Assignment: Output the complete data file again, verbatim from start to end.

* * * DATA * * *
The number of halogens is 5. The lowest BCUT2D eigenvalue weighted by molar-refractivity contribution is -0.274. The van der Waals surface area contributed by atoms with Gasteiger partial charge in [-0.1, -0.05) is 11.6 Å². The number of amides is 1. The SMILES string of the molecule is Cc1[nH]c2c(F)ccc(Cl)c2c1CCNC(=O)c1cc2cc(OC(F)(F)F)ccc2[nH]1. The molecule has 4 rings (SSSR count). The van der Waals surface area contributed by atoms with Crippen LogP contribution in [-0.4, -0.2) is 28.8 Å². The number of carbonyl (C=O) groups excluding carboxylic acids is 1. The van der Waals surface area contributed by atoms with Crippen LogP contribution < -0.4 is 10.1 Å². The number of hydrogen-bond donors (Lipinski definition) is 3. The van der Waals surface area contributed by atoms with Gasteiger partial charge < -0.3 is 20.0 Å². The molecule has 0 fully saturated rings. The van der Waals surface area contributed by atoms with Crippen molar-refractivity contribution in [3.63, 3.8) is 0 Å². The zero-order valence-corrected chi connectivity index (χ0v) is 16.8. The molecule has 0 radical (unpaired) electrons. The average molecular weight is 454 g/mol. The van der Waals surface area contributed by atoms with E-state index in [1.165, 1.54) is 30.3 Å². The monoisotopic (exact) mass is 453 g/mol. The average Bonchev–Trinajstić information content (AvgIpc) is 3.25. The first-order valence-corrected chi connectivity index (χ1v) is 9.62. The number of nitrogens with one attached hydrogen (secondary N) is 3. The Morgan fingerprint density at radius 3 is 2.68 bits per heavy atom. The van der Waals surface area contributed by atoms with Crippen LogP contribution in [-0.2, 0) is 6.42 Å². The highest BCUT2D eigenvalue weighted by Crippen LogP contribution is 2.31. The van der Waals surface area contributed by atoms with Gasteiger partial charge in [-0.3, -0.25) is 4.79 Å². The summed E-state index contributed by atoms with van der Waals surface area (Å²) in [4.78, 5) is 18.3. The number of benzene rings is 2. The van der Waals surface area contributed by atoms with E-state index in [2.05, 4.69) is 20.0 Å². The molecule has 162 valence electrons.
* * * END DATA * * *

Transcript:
The number of halogens is 5. The lowest BCUT2D eigenvalue weighted by molar-refractivity contribution is -0.274. The van der Waals surface area contributed by atoms with Gasteiger partial charge in [-0.1, -0.05) is 11.6 Å². The number of amides is 1. The SMILES string of the molecule is Cc1[nH]c2c(F)ccc(Cl)c2c1CCNC(=O)c1cc2cc(OC(F)(F)F)ccc2[nH]1. The molecule has 4 rings (SSSR count). The van der Waals surface area contributed by atoms with Crippen LogP contribution in [-0.4, -0.2) is 28.8 Å². The number of carbonyl (C=O) groups excluding carboxylic acids is 1. The van der Waals surface area contributed by atoms with Crippen LogP contribution < -0.4 is 10.1 Å². The number of hydrogen-bond donors (Lipinski definition) is 3. The van der Waals surface area contributed by atoms with Gasteiger partial charge < -0.3 is 20.0 Å². The molecule has 0 fully saturated rings. The van der Waals surface area contributed by atoms with Crippen molar-refractivity contribution in [3.63, 3.8) is 0 Å². The zero-order valence-corrected chi connectivity index (χ0v) is 16.8. The molecule has 0 radical (unpaired) electrons. The average molecular weight is 454 g/mol. The van der Waals surface area contributed by atoms with E-state index in [1.165, 1.54) is 30.3 Å². The monoisotopic (exact) mass is 453 g/mol. The average Bonchev–Trinajstić information content (AvgIpc) is 3.25. The first-order valence-corrected chi connectivity index (χ1v) is 9.62. The number of nitrogens with one attached hydrogen (secondary N) is 3. The Morgan fingerprint density at radius 3 is 2.68 bits per heavy atom. The van der Waals surface area contributed by atoms with Crippen LogP contribution in [-0.2, 0) is 6.42 Å². The highest BCUT2D eigenvalue weighted by Crippen LogP contribution is 2.31. The van der Waals surface area contributed by atoms with Gasteiger partial charge in [-0.3, -0.25) is 4.79 Å². The summed E-state index contributed by atoms with van der Waals surface area (Å²) in [4.78, 5) is 18.3. The number of benzene rings is 2. The van der Waals surface area contributed by atoms with E-state index in [2.05, 4.69) is 20.0 Å². The molecule has 162 valence electrons.